Lotus Elan

voltage regulator in a + 2 S

PostPost by: jeff jackson » Sun Oct 18, 2015 11:57 am

Hi all,
I'm a bit confused.
I have a workshop manual that tells me how to check and adjust the voltage regulator with lovely instructions and diagrams.
I want to check this because i have a new alternator, but I am only measuring 13V across the battery when the engine is running at 3000 RPM.
I have a 72/73 Plus 2 S.
Trouble is I can't see where the regulator box is located.
I have had the car 22 years and never had need to seek it out and in that time I cant recall seeing the thing anywhere!
Any help gratefully recieved!

Kind regards
Jeff
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PostPost by: Craven » Sun Oct 18, 2015 12:14 pm

Not totally familiar with the +2 wiring but an alternator usually has an inbuilt regulator, sounds if the workshop manual is referring to a car with a dynamo.
Charing voltage from an alternator is around the 13.8 ? 14.2 volt, I say around because there are lots of differing ideas on this.
Ron.
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PostPost by: rgh0 » Sun Oct 18, 2015 12:19 pm

Hi jeff

The adjustable voltage regulator box is for a car with a dynamo not an alternator like your car. Alternators have the regulator normally built into the rear of them and they are not adjustable. Take the alternator to a good auto electrician and they should be able to diagnose the fault and repair it. Alternatively just buy a new alternator as they are readily available and may be cheaper than rebuilding yours given its age

cheers
Rohan
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PostPost by: david.g.chapman » Sun Oct 18, 2015 6:56 pm

It is possible to raise the charging voltage on a alternator setup, but you should only try to do so if the earthing arrangement on the wiring loom is satisfactory i.e. all earths in place, with tight clean connections.

On some voltage regulators the output voltage is near the bottom end of the range, and may be about 13V.

if the voltage regulator (normally a module forming part of the alternator) has a separate earth wire, then a power diode can be wired in series with this earth line, so the line is cut and the diode wired into it. On negative earth systems the diode cathode goes towards the earth and the anode goes towards the regulator. A 5 amp diode will be plenty to handle the regulator current.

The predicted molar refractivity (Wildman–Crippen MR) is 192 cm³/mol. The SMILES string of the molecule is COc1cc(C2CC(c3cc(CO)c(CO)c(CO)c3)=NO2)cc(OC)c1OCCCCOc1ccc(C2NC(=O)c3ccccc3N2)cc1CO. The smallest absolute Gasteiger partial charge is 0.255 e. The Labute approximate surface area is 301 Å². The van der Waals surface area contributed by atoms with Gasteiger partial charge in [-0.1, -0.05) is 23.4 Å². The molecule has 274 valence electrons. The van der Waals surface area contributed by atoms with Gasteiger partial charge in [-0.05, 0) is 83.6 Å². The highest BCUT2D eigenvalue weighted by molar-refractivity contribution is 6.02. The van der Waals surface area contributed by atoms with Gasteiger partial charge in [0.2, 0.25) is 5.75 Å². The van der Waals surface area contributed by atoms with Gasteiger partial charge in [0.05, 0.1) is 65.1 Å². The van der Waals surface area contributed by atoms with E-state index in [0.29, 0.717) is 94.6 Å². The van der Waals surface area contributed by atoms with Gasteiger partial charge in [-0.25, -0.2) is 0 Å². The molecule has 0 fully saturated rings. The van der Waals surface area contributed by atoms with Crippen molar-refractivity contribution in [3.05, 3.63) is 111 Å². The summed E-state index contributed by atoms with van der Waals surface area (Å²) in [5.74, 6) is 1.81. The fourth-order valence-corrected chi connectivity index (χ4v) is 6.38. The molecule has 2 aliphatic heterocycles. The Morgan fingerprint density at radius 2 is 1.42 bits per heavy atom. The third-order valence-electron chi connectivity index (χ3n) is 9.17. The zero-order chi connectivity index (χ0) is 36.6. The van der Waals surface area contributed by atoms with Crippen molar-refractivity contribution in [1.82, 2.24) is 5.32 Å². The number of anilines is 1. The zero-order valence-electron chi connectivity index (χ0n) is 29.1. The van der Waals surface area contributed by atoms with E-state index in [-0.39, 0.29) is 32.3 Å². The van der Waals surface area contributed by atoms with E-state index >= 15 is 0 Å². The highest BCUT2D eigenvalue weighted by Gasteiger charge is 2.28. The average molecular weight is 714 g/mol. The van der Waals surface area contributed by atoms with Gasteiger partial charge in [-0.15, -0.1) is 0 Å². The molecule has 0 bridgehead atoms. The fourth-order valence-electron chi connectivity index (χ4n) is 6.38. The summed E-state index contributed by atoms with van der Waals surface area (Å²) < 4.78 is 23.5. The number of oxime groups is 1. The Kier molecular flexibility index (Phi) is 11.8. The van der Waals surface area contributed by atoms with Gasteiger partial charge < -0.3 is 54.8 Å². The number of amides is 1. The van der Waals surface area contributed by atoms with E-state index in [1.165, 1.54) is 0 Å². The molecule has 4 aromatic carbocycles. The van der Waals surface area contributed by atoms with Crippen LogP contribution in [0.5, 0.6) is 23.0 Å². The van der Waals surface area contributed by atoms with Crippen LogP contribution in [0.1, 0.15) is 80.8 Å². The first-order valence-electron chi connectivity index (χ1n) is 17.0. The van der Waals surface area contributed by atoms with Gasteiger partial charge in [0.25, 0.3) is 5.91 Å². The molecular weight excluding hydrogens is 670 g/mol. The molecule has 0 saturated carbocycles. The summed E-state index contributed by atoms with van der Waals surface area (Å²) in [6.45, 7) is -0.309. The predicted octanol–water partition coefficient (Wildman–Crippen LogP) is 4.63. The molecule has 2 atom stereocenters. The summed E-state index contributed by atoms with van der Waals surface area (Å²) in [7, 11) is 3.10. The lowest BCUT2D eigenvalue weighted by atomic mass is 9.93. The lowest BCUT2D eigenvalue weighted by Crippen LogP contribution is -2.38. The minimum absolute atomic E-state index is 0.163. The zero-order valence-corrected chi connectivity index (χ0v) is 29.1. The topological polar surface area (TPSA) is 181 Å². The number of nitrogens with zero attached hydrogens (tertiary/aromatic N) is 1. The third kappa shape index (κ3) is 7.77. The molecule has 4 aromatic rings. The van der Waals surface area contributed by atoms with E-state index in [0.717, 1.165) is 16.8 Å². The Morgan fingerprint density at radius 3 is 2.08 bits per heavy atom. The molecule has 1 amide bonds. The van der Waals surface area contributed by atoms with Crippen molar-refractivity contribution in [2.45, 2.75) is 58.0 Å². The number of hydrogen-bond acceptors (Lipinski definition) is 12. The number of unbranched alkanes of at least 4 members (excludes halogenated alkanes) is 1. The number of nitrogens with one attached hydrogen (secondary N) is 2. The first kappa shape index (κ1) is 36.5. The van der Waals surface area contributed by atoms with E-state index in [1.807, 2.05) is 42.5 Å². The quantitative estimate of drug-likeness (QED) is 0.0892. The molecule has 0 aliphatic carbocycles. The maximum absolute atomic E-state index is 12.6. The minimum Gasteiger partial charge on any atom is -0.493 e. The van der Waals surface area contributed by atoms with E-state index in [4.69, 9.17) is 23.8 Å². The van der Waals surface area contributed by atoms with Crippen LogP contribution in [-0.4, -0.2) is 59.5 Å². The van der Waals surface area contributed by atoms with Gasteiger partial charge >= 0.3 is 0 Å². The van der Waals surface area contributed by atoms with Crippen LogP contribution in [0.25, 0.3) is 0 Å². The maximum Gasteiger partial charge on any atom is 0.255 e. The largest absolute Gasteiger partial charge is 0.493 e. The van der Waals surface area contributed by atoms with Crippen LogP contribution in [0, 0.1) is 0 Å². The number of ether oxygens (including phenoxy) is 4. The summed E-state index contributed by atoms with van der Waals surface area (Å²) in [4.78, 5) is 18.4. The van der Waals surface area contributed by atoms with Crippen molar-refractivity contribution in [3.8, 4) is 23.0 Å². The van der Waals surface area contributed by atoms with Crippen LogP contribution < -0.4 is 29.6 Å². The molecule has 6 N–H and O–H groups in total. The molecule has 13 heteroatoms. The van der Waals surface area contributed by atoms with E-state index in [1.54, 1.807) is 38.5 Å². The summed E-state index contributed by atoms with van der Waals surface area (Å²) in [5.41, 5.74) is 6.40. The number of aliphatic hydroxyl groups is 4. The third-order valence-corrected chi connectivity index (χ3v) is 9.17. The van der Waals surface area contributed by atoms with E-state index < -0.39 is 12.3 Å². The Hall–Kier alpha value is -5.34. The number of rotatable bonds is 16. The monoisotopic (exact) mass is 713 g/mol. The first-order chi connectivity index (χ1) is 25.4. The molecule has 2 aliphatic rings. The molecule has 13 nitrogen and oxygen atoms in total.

The diode will have the effect of raising the regulated charging voltage by 0.7V to 13.7V. I did this some years ago to my +2 and have not looked back. The only side effect with my Lucas A133 alternator is that the charging current does not kick in when the engine is first started until the revs rise to about 1500rpm. Once engaged though, the regulator stays charging all the time.

I must stress again that the wiring must be in good condition and earths in place or you will make things worse with unstable voltage drops. Also do not go above 14.5V or you will start blowing bulbs and overheating components.

Cheers,

Dave Chapman.
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PostPost by: jeff jackson » Sun Oct 18, 2015 7:46 pm

Hi All,
Thans for the advice and replies.
I'm sure there is something simple going on here (apart from me ) it normally is, it's just a case of tracking it down.
The alternator is quite new, about three years, So i would be disapointed if something has gone inside it.

Kind regards
Jeff
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PostPost by: david.g.chapman » Mon Oct 19, 2015 8:35 am

Jeff,

Its most likely an earthing fault. Under similar conditions with the engine at 2000rpm and nothing switched on have a look at the voltage on the starter solenoid terminals with your multimeter black probe on the engine metalwork. You should see 13.6V or more. The switch the headlights on and check that the voltage stays within 0.1V or so.

If not then have a look at the battery earth to chassis, and the chassis to engine earth strap. Clean everything up and try again.

Dave Chapman.
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